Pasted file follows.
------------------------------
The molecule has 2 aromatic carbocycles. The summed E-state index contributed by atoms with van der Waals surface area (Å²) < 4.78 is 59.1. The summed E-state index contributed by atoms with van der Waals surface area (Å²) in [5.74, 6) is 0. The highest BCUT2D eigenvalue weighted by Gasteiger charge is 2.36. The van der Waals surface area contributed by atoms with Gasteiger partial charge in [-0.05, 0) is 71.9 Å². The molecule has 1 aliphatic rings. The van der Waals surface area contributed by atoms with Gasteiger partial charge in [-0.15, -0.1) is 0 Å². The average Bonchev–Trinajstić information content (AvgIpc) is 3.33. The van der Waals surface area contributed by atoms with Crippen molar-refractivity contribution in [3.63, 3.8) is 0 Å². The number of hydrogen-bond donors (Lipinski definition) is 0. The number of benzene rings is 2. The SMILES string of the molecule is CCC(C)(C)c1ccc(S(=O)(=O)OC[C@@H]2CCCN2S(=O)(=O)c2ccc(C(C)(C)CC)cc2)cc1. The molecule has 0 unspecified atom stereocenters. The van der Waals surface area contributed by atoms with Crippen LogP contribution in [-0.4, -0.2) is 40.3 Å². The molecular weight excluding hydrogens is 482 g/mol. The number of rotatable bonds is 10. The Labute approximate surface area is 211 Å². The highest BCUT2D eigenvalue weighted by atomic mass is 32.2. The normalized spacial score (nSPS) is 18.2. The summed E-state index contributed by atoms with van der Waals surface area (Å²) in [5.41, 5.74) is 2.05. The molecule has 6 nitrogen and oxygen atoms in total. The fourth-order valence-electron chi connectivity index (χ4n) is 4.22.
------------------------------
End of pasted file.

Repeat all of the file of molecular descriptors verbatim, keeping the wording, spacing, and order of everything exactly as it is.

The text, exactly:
The molecule has 2 aromatic carbocycles. The summed E-state index contributed by atoms with van der Waals surface area (Å²) < 4.78 is 59.1. The summed E-state index contributed by atoms with van der Waals surface area (Å²) in [5.74, 6) is 0. The highest BCUT2D eigenvalue weighted by Gasteiger charge is 2.36. The van der Waals surface area contributed by atoms with Gasteiger partial charge in [-0.05, 0) is 71.9 Å². The molecule has 1 aliphatic rings. The van der Waals surface area contributed by atoms with Gasteiger partial charge in [-0.15, -0.1) is 0 Å². The average Bonchev–Trinajstić information content (AvgIpc) is 3.33. The van der Waals surface area contributed by atoms with Crippen molar-refractivity contribution in [3.63, 3.8) is 0 Å². The number of hydrogen-bond donors (Lipinski definition) is 0. The number of benzene rings is 2. The SMILES string of the molecule is CCC(C)(C)c1ccc(S(=O)(=O)OC[C@@H]2CCCN2S(=O)(=O)c2ccc(C(C)(C)CC)cc2)cc1. The molecule has 0 unspecified atom stereocenters. The van der Waals surface area contributed by atoms with Crippen LogP contribution in [-0.4, -0.2) is 40.3 Å². The molecular weight excluding hydrogens is 482 g/mol. The number of rotatable bonds is 10. The Labute approximate surface area is 211 Å². The highest BCUT2D eigenvalue weighted by atomic mass is 32.2. The normalized spacial score (nSPS) is 18.2. The summed E-state index contributed by atoms with van der Waals surface area (Å²) in [5.41, 5.74) is 2.05. The molecule has 6 nitrogen and oxygen atoms in total. The fourth-order valence-electron chi connectivity index (χ4n) is 4.22.